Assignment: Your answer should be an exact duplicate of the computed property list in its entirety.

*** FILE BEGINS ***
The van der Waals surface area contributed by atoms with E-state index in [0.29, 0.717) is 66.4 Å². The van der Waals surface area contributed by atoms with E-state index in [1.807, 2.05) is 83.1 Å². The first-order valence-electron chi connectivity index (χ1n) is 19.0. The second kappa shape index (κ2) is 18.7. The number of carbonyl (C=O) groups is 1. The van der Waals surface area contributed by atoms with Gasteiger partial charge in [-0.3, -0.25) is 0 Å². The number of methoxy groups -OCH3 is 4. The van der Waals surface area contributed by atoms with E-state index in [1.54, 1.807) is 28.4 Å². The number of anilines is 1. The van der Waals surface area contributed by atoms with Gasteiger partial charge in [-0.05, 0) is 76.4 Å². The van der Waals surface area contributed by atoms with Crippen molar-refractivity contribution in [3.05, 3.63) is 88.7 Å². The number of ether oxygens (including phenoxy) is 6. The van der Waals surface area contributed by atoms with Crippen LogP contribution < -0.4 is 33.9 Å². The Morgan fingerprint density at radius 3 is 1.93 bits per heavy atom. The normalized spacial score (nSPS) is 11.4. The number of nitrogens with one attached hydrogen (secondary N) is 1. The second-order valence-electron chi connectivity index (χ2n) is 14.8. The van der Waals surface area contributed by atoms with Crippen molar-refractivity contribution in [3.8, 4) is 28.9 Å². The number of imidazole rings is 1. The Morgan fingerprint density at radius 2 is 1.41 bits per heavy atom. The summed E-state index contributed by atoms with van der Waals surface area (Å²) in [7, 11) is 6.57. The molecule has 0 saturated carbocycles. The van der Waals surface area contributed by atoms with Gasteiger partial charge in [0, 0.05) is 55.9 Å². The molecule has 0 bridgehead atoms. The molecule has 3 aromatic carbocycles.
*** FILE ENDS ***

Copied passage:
The van der Waals surface area contributed by atoms with E-state index in [0.29, 0.717) is 66.4 Å². The van der Waals surface area contributed by atoms with E-state index in [1.807, 2.05) is 83.1 Å². The first-order valence-electron chi connectivity index (χ1n) is 19.0. The second kappa shape index (κ2) is 18.7. The number of carbonyl (C=O) groups is 1. The van der Waals surface area contributed by atoms with Gasteiger partial charge in [-0.3, -0.25) is 0 Å². The number of methoxy groups -OCH3 is 4. The van der Waals surface area contributed by atoms with E-state index in [1.54, 1.807) is 28.4 Å². The number of anilines is 1. The van der Waals surface area contributed by atoms with Gasteiger partial charge in [-0.05, 0) is 76.4 Å². The van der Waals surface area contributed by atoms with Crippen molar-refractivity contribution in [3.05, 3.63) is 88.7 Å². The number of ether oxygens (including phenoxy) is 6. The van der Waals surface area contributed by atoms with Crippen LogP contribution < -0.4 is 33.9 Å². The Morgan fingerprint density at radius 3 is 1.93 bits per heavy atom. The normalized spacial score (nSPS) is 11.4. The number of nitrogens with one attached hydrogen (secondary N) is 1. The second-order valence-electron chi connectivity index (χ2n) is 14.8. The van der Waals surface area contributed by atoms with Crippen molar-refractivity contribution in [3.8, 4) is 28.9 Å². The number of imidazole rings is 1. The Morgan fingerprint density at radius 2 is 1.41 bits per heavy atom. The summed E-state index contributed by atoms with van der Waals surface area (Å²) in [7, 11) is 6.57. The molecule has 0 saturated carbocycles. The van der Waals surface area contributed by atoms with Gasteiger partial charge in [0, 0.05) is 55.9 Å². The molecule has 0 bridgehead atoms. The molecule has 3 aromatic carbocycles.